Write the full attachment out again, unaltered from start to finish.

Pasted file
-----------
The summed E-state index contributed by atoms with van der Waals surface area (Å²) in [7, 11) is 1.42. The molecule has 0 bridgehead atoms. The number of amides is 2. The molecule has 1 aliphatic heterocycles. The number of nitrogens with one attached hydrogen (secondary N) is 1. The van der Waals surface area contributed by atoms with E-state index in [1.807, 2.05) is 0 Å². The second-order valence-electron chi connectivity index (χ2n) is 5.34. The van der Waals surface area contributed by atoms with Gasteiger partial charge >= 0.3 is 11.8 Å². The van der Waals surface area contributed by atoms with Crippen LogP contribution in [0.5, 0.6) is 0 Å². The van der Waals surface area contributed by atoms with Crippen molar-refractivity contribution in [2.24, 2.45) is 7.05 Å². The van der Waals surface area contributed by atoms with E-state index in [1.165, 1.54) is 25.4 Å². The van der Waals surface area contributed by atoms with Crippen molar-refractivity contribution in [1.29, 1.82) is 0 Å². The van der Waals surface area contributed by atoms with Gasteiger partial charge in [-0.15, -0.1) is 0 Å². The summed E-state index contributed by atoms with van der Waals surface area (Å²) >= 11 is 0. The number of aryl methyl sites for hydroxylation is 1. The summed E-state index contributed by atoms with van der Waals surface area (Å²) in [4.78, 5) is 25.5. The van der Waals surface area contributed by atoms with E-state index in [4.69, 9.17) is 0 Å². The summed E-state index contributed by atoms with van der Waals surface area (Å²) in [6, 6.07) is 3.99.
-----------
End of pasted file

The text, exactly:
The summed E-state index contributed by atoms with van der Waals surface area (Å²) in [7, 11) is 1.42. The molecule has 0 bridgehead atoms. The number of amides is 2. The molecule has 1 aliphatic heterocycles. The number of nitrogens with one attached hydrogen (secondary N) is 1. The van der Waals surface area contributed by atoms with E-state index in [1.807, 2.05) is 0 Å². The second-order valence-electron chi connectivity index (χ2n) is 5.34. The van der Waals surface area contributed by atoms with Gasteiger partial charge >= 0.3 is 11.8 Å². The van der Waals surface area contributed by atoms with Crippen LogP contribution in [0.5, 0.6) is 0 Å². The van der Waals surface area contributed by atoms with Crippen molar-refractivity contribution in [2.24, 2.45) is 7.05 Å². The van der Waals surface area contributed by atoms with E-state index in [1.165, 1.54) is 25.4 Å². The van der Waals surface area contributed by atoms with Crippen molar-refractivity contribution in [1.29, 1.82) is 0 Å². The van der Waals surface area contributed by atoms with Gasteiger partial charge in [-0.15, -0.1) is 0 Å². The summed E-state index contributed by atoms with van der Waals surface area (Å²) >= 11 is 0. The number of aryl methyl sites for hydroxylation is 1. The summed E-state index contributed by atoms with van der Waals surface area (Å²) in [4.78, 5) is 25.5. The van der Waals surface area contributed by atoms with E-state index in [4.69, 9.17) is 0 Å². The summed E-state index contributed by atoms with van der Waals surface area (Å²) in [6, 6.07) is 3.99.